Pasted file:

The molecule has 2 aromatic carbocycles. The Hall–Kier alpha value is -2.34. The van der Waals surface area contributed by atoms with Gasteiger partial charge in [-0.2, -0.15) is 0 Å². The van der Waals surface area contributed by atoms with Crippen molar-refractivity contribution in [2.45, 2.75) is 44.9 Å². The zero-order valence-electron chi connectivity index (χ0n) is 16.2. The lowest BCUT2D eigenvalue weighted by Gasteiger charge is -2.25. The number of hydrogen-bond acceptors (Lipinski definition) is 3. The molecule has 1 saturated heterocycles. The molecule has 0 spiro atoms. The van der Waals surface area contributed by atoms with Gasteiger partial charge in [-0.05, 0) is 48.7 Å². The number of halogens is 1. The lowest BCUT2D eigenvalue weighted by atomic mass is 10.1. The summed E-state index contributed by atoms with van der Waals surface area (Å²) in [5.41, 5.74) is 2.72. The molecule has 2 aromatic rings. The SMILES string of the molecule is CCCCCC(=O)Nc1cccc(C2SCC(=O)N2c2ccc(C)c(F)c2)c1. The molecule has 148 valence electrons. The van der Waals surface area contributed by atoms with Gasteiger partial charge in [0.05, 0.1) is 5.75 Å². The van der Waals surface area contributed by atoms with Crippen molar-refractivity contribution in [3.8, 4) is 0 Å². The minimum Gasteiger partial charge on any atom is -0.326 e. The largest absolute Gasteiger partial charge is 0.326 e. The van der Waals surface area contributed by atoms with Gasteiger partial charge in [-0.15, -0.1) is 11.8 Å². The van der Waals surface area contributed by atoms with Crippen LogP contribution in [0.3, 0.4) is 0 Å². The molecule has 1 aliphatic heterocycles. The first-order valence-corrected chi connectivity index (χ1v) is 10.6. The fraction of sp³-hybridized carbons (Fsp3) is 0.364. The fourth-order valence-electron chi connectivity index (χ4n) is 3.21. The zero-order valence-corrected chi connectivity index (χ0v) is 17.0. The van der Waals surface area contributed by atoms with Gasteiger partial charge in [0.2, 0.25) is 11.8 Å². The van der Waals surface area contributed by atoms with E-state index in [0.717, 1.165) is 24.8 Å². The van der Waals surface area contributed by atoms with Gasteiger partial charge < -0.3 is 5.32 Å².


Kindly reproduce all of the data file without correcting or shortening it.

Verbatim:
The molecule has 2 aromatic carbocycles. The Hall–Kier alpha value is -2.34. The van der Waals surface area contributed by atoms with Gasteiger partial charge in [-0.2, -0.15) is 0 Å². The van der Waals surface area contributed by atoms with Crippen molar-refractivity contribution in [2.45, 2.75) is 44.9 Å². The zero-order valence-electron chi connectivity index (χ0n) is 16.2. The lowest BCUT2D eigenvalue weighted by Gasteiger charge is -2.25. The number of hydrogen-bond acceptors (Lipinski definition) is 3. The molecule has 1 saturated heterocycles. The molecule has 0 spiro atoms. The van der Waals surface area contributed by atoms with Gasteiger partial charge in [-0.05, 0) is 48.7 Å². The number of halogens is 1. The lowest BCUT2D eigenvalue weighted by atomic mass is 10.1. The summed E-state index contributed by atoms with van der Waals surface area (Å²) in [5.41, 5.74) is 2.72. The molecule has 2 aromatic rings. The SMILES string of the molecule is CCCCCC(=O)Nc1cccc(C2SCC(=O)N2c2ccc(C)c(F)c2)c1. The molecule has 148 valence electrons. The van der Waals surface area contributed by atoms with Gasteiger partial charge in [0.05, 0.1) is 5.75 Å². The van der Waals surface area contributed by atoms with Crippen molar-refractivity contribution in [3.8, 4) is 0 Å². The minimum Gasteiger partial charge on any atom is -0.326 e. The largest absolute Gasteiger partial charge is 0.326 e. The van der Waals surface area contributed by atoms with Gasteiger partial charge in [-0.15, -0.1) is 11.8 Å². The van der Waals surface area contributed by atoms with Crippen LogP contribution in [0.3, 0.4) is 0 Å². The molecule has 1 aliphatic heterocycles. The first-order valence-corrected chi connectivity index (χ1v) is 10.6. The fraction of sp³-hybridized carbons (Fsp3) is 0.364. The fourth-order valence-electron chi connectivity index (χ4n) is 3.21. The zero-order valence-corrected chi connectivity index (χ0v) is 17.0. The van der Waals surface area contributed by atoms with Gasteiger partial charge in [0.2, 0.25) is 11.8 Å². The van der Waals surface area contributed by atoms with E-state index in [0.717, 1.165) is 24.8 Å². The van der Waals surface area contributed by atoms with Gasteiger partial charge < -0.3 is 5.32 Å².